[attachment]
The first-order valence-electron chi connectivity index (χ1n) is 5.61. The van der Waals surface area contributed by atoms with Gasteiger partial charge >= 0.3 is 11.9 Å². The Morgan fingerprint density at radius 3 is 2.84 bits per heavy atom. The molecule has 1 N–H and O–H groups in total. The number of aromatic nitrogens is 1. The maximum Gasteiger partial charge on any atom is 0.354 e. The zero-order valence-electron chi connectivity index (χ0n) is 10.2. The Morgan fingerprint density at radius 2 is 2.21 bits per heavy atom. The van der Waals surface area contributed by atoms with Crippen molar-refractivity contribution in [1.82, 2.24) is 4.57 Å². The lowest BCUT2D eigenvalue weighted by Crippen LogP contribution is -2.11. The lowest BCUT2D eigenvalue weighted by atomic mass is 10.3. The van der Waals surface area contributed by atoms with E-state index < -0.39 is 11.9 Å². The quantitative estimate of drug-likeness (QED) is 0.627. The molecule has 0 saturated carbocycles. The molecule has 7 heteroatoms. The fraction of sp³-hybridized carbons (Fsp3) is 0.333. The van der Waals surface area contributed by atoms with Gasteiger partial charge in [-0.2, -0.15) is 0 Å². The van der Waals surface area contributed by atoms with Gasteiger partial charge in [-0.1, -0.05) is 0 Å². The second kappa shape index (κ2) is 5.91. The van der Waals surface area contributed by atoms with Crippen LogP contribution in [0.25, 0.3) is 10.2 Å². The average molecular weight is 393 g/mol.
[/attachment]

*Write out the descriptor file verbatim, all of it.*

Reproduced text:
The first-order valence-electron chi connectivity index (χ1n) is 5.61. The van der Waals surface area contributed by atoms with Gasteiger partial charge >= 0.3 is 11.9 Å². The Morgan fingerprint density at radius 3 is 2.84 bits per heavy atom. The molecule has 1 N–H and O–H groups in total. The number of aromatic nitrogens is 1. The maximum Gasteiger partial charge on any atom is 0.354 e. The zero-order valence-electron chi connectivity index (χ0n) is 10.2. The Morgan fingerprint density at radius 2 is 2.21 bits per heavy atom. The van der Waals surface area contributed by atoms with Crippen molar-refractivity contribution in [1.82, 2.24) is 4.57 Å². The lowest BCUT2D eigenvalue weighted by Crippen LogP contribution is -2.11. The lowest BCUT2D eigenvalue weighted by atomic mass is 10.3. The van der Waals surface area contributed by atoms with E-state index < -0.39 is 11.9 Å². The quantitative estimate of drug-likeness (QED) is 0.627. The molecule has 0 saturated carbocycles. The molecule has 7 heteroatoms. The fraction of sp³-hybridized carbons (Fsp3) is 0.333. The van der Waals surface area contributed by atoms with Gasteiger partial charge in [-0.2, -0.15) is 0 Å². The van der Waals surface area contributed by atoms with Gasteiger partial charge in [-0.1, -0.05) is 0 Å². The second kappa shape index (κ2) is 5.91. The van der Waals surface area contributed by atoms with Crippen LogP contribution in [0.25, 0.3) is 10.2 Å². The average molecular weight is 393 g/mol.